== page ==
We must help those in financial crisis – but loan caps won’t work

Allister Heath

SOMETIMES I really do wonder who is in power in this country. Is it a Tory-Lib Dem coalition, dedicated to ensuring the UK is open to business, or is it the Labour party? Whenever the opposition starts to campaign on an issue, especially one with cost of living or emotional undertones, the coalition eventually caves in, albeit only after first running around like headless chickens.

The coalition seems unable to develop policies compatible with its own values to address the problems facing this country: high energy prices are crippling families, as is the fact that some people run out of cash at the end of every month. But every problem has a good and a bad solution.

Statist, top-down or downright socialist answers should not be acceptable to this government; it would make far more sense to focus on pro-market solutions based on increasing competition, productivity and cutting tax. Sadly, we are merely seeing endless U-turns and hypocrisy instead. Price caps, apparently, signal the end of civilisation if they are embraced by Labour for the energy markets – but are a great tool to help “hardworking people” when backed by the coalition in other spheres. What, exactly, is the difference between the parties?

The problem stems from lack of courage: the government is too intellectually and strategically timid to fight for market solutions to social problems; it finds it easier to jump on bandwagons and to endorse tactical solutions that feel good in the short-term, even if they cause far more harm to the very people they are seeking to help in the longer-term.

Take payday loans caps: the agenda was set by Labour. The coalition objected – until suddenly changing its mind overnight, and embracing the Labour policy. The reason? New “evidence” from Australia, where a cap was introduced by – yes, you’ve guessed right – the previous Labor administration.

Just two months ago, the Financial Conduct Authority (FCA) examined the “very intrusive proposition” that are price caps. It argued that they “could lead to prices increasing”; that they could trigger “a significant reduction in lenders exercising forbearance” as they sought to make up reduced interest rates by cutting down on defaults; and that “neither of these ... would be beneficial for consumers.” It clearly wasn’t keen. But who cares about reasoned arguments – George Osborne knows best, and wants to out-left the Labour party on this issue, so the FCA has been ordered to impose a cap.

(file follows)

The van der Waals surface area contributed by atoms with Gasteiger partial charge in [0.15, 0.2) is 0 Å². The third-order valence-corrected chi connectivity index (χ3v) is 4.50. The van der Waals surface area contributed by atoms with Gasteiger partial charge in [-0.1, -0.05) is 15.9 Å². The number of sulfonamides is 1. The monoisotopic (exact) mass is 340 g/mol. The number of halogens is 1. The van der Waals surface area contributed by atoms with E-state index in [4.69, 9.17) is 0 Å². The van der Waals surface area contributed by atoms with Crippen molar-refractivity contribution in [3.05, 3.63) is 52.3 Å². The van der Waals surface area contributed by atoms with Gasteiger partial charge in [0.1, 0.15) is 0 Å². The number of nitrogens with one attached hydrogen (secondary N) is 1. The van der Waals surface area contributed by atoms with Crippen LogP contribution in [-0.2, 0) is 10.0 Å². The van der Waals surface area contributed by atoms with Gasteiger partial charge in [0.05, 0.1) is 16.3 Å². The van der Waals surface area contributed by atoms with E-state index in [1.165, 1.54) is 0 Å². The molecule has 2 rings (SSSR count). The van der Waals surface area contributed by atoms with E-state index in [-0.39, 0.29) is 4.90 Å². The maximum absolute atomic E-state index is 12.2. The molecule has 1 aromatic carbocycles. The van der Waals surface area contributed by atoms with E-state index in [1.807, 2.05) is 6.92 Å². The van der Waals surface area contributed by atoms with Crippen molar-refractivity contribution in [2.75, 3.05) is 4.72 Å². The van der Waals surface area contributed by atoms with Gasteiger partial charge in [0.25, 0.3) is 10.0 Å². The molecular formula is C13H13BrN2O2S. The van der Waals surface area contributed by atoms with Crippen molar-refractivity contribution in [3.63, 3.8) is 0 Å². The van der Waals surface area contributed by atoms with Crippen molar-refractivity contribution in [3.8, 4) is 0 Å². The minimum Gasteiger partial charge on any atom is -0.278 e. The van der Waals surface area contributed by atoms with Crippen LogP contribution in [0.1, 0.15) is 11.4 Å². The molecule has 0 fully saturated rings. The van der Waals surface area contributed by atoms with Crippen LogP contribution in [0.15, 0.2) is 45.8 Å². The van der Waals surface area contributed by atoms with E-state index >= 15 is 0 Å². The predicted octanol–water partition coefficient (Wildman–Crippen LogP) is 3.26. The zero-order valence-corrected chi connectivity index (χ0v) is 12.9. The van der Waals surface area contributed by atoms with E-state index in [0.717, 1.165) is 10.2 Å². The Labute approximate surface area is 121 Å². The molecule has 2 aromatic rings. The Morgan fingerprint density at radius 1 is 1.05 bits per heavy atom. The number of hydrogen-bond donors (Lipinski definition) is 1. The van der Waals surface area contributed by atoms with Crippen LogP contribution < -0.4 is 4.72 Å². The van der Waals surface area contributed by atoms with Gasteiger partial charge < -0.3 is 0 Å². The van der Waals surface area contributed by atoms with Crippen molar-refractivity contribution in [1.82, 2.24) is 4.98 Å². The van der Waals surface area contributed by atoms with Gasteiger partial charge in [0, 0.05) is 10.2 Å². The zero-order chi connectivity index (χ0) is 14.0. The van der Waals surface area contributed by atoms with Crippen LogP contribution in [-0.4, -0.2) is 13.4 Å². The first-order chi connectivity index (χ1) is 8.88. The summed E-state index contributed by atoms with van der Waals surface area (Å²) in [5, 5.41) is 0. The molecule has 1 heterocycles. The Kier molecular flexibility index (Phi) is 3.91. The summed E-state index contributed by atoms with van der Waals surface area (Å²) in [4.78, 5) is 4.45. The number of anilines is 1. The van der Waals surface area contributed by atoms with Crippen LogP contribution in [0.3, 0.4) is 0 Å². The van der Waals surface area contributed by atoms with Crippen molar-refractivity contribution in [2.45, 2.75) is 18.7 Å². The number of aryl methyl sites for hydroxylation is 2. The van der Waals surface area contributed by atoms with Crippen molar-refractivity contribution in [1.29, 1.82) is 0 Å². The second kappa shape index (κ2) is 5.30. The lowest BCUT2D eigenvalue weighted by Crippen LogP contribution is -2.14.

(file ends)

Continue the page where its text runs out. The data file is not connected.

I’m not defending bad practice, incompetence, fraud or dishonesty in any industry. That should never be tolerated. Information needs to be clear – if it isn’t, that should change. People who break the law should be jailed. But price caps have nothing to do with this. By reducing how much can be charged in an industry with high default rates, they will make lenders even more sniffy about whom they lend to. Tragically, many people face profound financial difficulties; they already have no hope of borrowing from banks. Payday lenders were their last chance. Now some will turn to nasty, illegal loan sharks in desperation. Sometimes – not always – being able to borrow £150 for a few days, even for a fee of (say) £33 is the least bad option, especially from a company like Wonga which doesn’t allow the loans to snowball. If the fee were now capped to (say) £10, far fewer people would be offered the loan, and all the riskiest people would be excluded.

Many borrowers are actually people in work with temporary cash flow problems. The penalties on banks’ unauthorised overdrafts are higher, if converted into a comparable interest rate, than what payday lenders charge; ditto buying a pint for your friend who lent you £20 for a couple of days. The use of APR as a measure of cost for short-term borrowing makes no sense. The coalition and Labour are right to seek to help those in financial trouble, but this is not the right way.

Follow me on Twitter: @allisterheath

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